Gait may be associated with orgasmic ability

September 4, 2008,

A new study found that trained sexologists could infer a woman's history of vaginal orgasm by observing the way she walks. The study is published in the September 2008 issue of The Journal of Sexual Medicine, the official journal of the International Society for Sexual Medicine and the International Society for the Study of Women's Sexual Health.

Led by Stuart Brody of the University of the West of Scotland in collaboration with colleagues in Belgium, the study involved 16 female Belgian university students. Subjects completed a questionnaire on their sexual behavior and were then videotaped from a distance while walking in a public place. The videotapes were rated by two professors of sexology and two research assistants trained in the functional-sexological approach to sexology, who were not aware of the women's orgasmic history.

The results showed that the appropriately trained sexologists were able to correctly infer vaginal orgasm through watching the way the women walked over 80 percent of the time. Further analysis revealed that the sum of stride length and vertebral rotation was greater for the vaginally orgasmic women. "This could reflect the free, unblocked energetic flow from the legs through the pelvis to the spine," the authors note.

There are several plausible explanations for the results shown by this study. One possibility is that a woman's anatomical features may predispose her to greater or lesser tendency to experience vaginal orgasm. According to Brody, "Blocked pelvic muscles, which might be associated with psychosexual impairments, could both impair vaginal orgasmic response and gait." In addition, vaginally orgasmic women may feel more confident about their sexuality, which might be reflected in their gait. "Such confidence might also be related to the relationship(s) that a woman has had, given the finding that specifically penile-vaginal orgasm is associated with indices of better relationship quality," the authors state. Research has linked vaginal orgasm to better mental health.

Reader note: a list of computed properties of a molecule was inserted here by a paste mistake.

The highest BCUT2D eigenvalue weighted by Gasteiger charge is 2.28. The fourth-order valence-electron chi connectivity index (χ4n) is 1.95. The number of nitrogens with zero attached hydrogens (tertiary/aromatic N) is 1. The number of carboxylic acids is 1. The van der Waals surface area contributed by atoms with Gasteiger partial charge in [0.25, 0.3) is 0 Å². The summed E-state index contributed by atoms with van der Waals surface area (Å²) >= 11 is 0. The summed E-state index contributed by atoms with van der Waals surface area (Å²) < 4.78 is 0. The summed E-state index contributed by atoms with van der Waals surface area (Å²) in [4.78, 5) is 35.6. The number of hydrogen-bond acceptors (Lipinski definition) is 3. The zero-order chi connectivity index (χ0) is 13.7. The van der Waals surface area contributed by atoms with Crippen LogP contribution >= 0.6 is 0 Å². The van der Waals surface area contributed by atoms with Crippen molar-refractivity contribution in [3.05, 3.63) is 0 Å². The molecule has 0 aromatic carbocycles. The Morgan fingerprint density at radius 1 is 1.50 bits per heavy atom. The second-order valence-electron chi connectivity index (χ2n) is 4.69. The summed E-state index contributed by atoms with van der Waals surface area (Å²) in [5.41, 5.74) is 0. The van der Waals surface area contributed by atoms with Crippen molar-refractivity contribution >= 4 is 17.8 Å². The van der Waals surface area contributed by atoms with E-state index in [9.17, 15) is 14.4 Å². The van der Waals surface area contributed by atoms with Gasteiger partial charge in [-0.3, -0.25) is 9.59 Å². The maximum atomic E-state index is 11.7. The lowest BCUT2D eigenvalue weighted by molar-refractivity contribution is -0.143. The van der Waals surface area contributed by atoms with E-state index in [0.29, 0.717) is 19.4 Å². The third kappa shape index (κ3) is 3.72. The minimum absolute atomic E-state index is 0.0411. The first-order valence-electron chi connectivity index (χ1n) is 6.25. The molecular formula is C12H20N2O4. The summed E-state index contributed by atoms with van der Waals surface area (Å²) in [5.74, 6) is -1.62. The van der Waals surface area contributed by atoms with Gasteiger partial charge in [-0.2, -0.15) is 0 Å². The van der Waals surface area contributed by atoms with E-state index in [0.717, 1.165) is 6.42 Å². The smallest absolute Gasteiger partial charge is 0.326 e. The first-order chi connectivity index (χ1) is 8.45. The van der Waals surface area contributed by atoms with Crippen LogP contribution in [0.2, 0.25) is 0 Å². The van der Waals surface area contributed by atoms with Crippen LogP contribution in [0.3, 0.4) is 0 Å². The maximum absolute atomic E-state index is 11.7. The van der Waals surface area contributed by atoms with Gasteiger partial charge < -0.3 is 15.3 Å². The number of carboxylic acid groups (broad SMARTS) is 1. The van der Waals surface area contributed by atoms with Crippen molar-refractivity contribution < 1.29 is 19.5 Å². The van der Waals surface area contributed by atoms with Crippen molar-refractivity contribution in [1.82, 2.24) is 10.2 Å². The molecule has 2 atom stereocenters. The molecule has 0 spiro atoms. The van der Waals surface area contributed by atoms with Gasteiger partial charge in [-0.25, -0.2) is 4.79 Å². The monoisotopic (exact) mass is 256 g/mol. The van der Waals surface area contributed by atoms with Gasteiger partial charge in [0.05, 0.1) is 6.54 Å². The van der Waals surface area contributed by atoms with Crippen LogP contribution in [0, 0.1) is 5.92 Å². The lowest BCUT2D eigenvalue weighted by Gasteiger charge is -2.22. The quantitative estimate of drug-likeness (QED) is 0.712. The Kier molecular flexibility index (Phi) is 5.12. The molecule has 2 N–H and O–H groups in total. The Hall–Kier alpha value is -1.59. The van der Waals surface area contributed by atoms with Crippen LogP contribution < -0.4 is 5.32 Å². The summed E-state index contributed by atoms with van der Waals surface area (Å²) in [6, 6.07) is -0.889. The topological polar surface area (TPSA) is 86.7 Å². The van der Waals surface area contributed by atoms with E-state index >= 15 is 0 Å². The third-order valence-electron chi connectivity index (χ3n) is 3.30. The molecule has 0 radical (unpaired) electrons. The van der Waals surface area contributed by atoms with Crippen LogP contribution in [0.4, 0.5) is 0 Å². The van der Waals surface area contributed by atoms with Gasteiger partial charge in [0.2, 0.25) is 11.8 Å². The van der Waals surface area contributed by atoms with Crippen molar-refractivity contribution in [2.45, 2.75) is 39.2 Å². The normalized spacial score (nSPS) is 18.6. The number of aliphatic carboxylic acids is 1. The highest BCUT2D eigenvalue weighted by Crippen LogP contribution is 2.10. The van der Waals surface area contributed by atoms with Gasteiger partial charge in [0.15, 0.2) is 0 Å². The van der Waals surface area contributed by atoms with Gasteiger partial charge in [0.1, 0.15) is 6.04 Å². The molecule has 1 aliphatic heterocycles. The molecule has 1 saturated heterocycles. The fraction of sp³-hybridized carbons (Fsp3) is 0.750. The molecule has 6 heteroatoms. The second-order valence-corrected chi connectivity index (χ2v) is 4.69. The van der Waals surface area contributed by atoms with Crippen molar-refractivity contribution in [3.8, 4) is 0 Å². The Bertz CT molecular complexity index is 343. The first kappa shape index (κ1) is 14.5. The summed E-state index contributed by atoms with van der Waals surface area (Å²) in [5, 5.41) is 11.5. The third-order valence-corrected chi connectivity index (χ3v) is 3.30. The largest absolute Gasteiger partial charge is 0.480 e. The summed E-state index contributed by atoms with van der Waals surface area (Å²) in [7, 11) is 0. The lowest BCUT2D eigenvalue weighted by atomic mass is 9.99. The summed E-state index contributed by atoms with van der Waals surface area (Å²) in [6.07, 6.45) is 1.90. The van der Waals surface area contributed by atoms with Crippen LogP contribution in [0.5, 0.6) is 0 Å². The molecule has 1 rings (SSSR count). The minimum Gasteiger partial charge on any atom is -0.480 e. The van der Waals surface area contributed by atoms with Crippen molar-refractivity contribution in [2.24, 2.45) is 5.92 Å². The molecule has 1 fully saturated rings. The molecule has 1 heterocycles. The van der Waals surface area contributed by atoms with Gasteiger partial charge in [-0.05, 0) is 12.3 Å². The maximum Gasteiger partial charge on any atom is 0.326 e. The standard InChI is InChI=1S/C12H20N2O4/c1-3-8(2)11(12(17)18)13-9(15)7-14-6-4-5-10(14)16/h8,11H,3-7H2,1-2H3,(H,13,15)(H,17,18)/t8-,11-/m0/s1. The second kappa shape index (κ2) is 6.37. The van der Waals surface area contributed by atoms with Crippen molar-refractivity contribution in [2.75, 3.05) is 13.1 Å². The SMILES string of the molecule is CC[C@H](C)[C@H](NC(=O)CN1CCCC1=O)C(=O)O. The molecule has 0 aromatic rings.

The study provides some support for assumptions of a link between muscle blocks and sexual function, according to the authors. They conclude that it may lend credibility to the idea of incorporating training in movement, breathing and muscle patterns into the treatment of sexual dysfunction.

"Women with orgasmic dysfunction should be treated in a multi-disciplinary manner" says Irwin Goldstein, Editor-in-Chief of The Journal of Sexual Medicine."Although small, this study highlights the potential for multiple therapies such as expressive arts therapy incorporating movement and physical therapy focusing on the pelvic floor."


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Source: Wiley

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11 comments

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drel
3.5 / 5 (2) Sep 04, 2008
Perhaps these women walk with a gait that attracts men who "know how to please a woman"?

I don't know, I'm just saying.
lol
Keter
4 / 5 (2) Sep 06, 2008
Self-fulfilling prophecy: the strut advertises sexiness, which increases the odds of satisfaction, which makes a gal strut more. Hey, it works the other way, too: going without for long enough pretty much guarantees one will go without, and now we know how to turn that around. Cool!

BTW, I'm female and I've known this all along; it's no secret. Except to academics, and we all know how most of them walk. ;o)
Bernium
5 / 5 (3) Sep 07, 2008